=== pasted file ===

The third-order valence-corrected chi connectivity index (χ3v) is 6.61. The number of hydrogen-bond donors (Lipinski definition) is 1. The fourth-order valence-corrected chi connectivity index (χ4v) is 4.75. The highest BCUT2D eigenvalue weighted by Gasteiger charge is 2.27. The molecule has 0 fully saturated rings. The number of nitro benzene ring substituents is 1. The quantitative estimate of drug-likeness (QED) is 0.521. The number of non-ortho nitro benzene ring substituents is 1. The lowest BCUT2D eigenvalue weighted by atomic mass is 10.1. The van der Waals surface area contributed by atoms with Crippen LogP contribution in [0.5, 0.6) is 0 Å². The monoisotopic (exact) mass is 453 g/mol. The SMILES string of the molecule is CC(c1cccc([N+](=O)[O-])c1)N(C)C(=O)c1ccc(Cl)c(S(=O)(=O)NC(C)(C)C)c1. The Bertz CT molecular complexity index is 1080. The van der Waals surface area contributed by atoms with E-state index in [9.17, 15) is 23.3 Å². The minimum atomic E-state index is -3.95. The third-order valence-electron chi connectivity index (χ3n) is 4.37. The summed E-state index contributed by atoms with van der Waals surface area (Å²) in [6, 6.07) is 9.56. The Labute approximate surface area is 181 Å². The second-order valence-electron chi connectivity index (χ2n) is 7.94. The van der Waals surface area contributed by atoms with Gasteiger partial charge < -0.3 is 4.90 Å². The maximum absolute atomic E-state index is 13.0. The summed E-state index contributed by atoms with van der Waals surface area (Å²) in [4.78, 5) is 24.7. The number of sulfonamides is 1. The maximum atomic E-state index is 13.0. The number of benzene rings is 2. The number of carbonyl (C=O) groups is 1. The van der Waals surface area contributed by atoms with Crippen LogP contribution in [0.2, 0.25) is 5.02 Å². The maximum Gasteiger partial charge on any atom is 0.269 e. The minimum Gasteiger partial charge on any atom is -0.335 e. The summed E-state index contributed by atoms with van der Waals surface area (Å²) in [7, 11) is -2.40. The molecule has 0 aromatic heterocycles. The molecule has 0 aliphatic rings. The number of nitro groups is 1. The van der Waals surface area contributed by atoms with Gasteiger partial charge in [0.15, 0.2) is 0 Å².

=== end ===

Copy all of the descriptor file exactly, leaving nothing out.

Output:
The third-order valence-corrected chi connectivity index (χ3v) is 6.61. The number of hydrogen-bond donors (Lipinski definition) is 1. The fourth-order valence-corrected chi connectivity index (χ4v) is 4.75. The highest BCUT2D eigenvalue weighted by Gasteiger charge is 2.27. The molecule has 0 fully saturated rings. The number of nitro benzene ring substituents is 1. The quantitative estimate of drug-likeness (QED) is 0.521. The number of non-ortho nitro benzene ring substituents is 1. The lowest BCUT2D eigenvalue weighted by atomic mass is 10.1. The van der Waals surface area contributed by atoms with Crippen LogP contribution in [0.5, 0.6) is 0 Å². The monoisotopic (exact) mass is 453 g/mol. The SMILES string of the molecule is CC(c1cccc([N+](=O)[O-])c1)N(C)C(=O)c1ccc(Cl)c(S(=O)(=O)NC(C)(C)C)c1. The Bertz CT molecular complexity index is 1080. The van der Waals surface area contributed by atoms with E-state index in [9.17, 15) is 23.3 Å². The minimum atomic E-state index is -3.95. The third-order valence-electron chi connectivity index (χ3n) is 4.37. The summed E-state index contributed by atoms with van der Waals surface area (Å²) in [6, 6.07) is 9.56. The Labute approximate surface area is 181 Å². The second-order valence-electron chi connectivity index (χ2n) is 7.94. The van der Waals surface area contributed by atoms with Gasteiger partial charge < -0.3 is 4.90 Å². The maximum absolute atomic E-state index is 13.0. The summed E-state index contributed by atoms with van der Waals surface area (Å²) in [4.78, 5) is 24.7. The number of sulfonamides is 1. The maximum atomic E-state index is 13.0. The number of benzene rings is 2. The number of carbonyl (C=O) groups is 1. The van der Waals surface area contributed by atoms with Crippen LogP contribution in [0.2, 0.25) is 5.02 Å². The maximum Gasteiger partial charge on any atom is 0.269 e. The minimum Gasteiger partial charge on any atom is -0.335 e. The summed E-state index contributed by atoms with van der Waals surface area (Å²) in [7, 11) is -2.40. The molecule has 0 aromatic heterocycles. The molecule has 0 aliphatic rings. The number of nitro groups is 1. The van der Waals surface area contributed by atoms with Gasteiger partial charge in [0.15, 0.2) is 0 Å².